The retail industry employs millions of cashiers, salespeople, stockers, and clerks nationwide. Current estimates predict that it will only continue to add employees over upcoming decades. But the industry has one glaring problem that’s only going to get worse: Female retail workers earn substantially less than their male counterparts.
According to a study conducted by the public policy organization Demos and released Monday, the average female salesperson earns a full four dollars less than a man every hour. Given the wage gap, a woman would have to work 103 days longer than a man to earn the same salary.
The disparity costs women $40.8 billion in lost earnings every year.
The average male retail salesmen now earns about $14.58 per hour, while a woman doing the same job receives only $10.58—an hourly wage that, according to the study’s author Amy Traub, would relegate a family of three to poverty.
Today, the vast majority of retail employees are female; 7.2 million women now work in sales or retail.
Over 1 million of those female retail workers are now teetering on the brink of the poverty line, the study found. If current trends continue, the number of female retail workers in or near poverty could expand by about 100,000 by 2022.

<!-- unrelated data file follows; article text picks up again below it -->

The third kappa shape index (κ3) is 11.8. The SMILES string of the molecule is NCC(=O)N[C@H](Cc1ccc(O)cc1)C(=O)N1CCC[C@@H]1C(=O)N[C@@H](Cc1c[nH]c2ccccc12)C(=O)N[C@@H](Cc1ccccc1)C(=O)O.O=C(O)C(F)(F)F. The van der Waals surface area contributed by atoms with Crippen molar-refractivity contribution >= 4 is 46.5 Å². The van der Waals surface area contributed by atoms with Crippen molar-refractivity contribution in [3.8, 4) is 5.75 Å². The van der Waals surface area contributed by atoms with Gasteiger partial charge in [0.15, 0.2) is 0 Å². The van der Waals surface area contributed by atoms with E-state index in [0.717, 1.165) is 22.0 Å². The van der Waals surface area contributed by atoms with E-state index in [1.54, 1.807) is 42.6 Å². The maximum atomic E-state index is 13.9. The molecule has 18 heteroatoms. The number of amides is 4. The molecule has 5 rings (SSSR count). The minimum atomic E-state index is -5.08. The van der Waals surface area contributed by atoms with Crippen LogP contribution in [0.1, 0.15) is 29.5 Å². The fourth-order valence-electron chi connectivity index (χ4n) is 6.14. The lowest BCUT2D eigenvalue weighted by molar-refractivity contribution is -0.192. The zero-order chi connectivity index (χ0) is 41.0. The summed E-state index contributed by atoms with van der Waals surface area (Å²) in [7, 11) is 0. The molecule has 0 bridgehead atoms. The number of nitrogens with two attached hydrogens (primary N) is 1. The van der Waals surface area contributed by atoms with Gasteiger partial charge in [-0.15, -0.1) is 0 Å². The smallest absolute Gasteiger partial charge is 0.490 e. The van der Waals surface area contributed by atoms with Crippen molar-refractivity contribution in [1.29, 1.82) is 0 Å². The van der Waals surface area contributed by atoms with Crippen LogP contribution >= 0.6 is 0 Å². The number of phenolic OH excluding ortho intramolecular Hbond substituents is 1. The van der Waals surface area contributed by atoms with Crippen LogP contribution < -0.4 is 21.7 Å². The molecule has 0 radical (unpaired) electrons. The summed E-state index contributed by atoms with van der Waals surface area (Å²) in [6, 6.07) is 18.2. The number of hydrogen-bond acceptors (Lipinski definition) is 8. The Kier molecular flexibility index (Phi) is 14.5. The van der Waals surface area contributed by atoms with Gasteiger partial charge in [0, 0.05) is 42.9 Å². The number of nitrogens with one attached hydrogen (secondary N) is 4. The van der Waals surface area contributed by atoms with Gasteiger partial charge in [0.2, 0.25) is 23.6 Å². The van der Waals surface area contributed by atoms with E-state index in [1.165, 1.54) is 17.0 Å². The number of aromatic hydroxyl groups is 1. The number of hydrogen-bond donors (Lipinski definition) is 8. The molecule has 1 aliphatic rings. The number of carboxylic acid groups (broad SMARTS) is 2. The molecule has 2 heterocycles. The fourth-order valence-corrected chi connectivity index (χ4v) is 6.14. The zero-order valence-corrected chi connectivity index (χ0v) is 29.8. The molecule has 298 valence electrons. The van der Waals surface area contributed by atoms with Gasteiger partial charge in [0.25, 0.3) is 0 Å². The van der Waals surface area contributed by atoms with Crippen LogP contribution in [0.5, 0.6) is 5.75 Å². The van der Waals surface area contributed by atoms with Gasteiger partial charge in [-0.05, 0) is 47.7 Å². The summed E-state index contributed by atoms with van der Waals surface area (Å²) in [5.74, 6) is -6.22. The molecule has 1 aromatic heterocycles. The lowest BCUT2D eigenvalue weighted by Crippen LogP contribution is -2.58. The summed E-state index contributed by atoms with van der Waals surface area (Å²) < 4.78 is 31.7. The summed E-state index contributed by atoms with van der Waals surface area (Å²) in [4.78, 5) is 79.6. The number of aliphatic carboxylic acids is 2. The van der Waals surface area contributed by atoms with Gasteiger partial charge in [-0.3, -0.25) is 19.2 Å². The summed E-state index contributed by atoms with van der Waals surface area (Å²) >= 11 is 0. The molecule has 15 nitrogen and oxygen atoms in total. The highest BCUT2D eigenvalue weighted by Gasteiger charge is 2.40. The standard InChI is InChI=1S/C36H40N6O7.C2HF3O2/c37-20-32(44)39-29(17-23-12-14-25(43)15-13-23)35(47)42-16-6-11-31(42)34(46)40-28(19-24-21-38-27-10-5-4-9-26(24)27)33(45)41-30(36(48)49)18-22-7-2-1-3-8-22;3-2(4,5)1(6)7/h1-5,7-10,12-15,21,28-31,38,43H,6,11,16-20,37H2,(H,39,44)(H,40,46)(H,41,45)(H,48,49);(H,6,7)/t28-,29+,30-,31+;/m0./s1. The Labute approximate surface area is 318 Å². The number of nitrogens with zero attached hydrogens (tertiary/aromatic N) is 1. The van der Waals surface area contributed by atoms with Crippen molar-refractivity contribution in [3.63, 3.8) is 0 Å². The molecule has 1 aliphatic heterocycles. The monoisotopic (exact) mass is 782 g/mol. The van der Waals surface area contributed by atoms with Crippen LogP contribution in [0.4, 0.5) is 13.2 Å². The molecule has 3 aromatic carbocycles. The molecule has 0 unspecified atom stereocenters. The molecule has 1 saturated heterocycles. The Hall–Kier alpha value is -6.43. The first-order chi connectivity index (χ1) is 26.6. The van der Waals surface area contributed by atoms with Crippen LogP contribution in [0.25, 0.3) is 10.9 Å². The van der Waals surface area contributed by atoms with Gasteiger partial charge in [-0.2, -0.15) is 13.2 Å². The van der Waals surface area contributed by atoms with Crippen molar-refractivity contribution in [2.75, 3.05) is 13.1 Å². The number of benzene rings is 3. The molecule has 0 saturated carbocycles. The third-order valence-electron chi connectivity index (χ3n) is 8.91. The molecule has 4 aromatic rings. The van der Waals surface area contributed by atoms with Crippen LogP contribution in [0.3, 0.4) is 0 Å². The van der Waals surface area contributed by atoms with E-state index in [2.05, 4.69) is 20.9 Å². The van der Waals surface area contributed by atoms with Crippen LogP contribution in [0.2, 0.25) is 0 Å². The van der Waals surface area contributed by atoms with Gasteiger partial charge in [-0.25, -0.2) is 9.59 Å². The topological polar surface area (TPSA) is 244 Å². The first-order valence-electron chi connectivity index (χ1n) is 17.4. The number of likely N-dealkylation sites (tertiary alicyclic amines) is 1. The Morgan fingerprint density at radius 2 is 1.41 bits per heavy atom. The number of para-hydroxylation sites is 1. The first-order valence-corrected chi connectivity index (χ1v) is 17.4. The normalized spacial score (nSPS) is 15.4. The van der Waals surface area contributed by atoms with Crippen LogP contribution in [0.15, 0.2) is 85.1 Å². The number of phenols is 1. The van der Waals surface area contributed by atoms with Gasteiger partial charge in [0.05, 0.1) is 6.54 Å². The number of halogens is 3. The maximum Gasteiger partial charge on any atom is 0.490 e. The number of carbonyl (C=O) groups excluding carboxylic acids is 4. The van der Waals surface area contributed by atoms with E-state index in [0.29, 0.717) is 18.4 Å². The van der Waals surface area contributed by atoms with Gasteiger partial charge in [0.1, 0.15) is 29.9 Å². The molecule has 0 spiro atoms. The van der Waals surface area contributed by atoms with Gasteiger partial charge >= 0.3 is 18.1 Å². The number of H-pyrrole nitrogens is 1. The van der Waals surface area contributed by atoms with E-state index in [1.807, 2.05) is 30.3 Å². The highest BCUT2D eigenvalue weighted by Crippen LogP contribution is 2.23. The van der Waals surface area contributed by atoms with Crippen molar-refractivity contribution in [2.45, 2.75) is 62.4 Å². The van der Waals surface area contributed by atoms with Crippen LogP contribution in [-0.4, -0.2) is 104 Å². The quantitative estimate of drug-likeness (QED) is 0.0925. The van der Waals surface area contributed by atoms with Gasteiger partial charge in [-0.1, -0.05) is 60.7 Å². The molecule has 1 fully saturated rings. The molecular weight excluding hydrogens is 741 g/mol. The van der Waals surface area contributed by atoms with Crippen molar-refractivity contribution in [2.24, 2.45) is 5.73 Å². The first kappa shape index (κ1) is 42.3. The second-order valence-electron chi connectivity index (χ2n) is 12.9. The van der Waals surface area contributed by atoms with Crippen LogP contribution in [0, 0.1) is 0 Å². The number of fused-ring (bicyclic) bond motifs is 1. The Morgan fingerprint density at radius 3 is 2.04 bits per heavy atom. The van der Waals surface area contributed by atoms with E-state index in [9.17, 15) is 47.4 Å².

The unpredictable schedule of retail jobs may also account for the large number of women struggling to lift themselves out of poverty.
Traub noted that many retail jobs are seasonal and offer few benefits, such as sick days and paid absences. Those jobs also often have erratic schedules, making it difficult for women to work for the number of hours they need to support themselves or their families.
Traub predicted that the trend will only continue if the retail industry fails to take action. She suggested that retail companies should raise their wage floors to $25,000 per year for full-time employees.
Some private companies have already raised wages.
Traub pointed to several major employers that have made an effort to boost the earnings of women. The study noted that Trader Joe’s Supermarkets and Costco Wholesale Clubs offer generous salaries to retail workers, while maintaining low prices and generating solid profits.
“Large retail[ers] can embrace the opportunity to make a positive change in the economy and the nation by paying a wage and offering hours that enable the women working in the retail industry to support their families, while improving productivity, increasing sales, and generating new economic activity and jobs,” Traub wrote.
Pay inequity has moved to the forefront of national discourse during the buildup to the November midterms, as the Democratic Party has begun to highlight promises to eliminate wage disparities. Yet the discourse has largely ignored the barriers to entry for impoverished, female retail workers.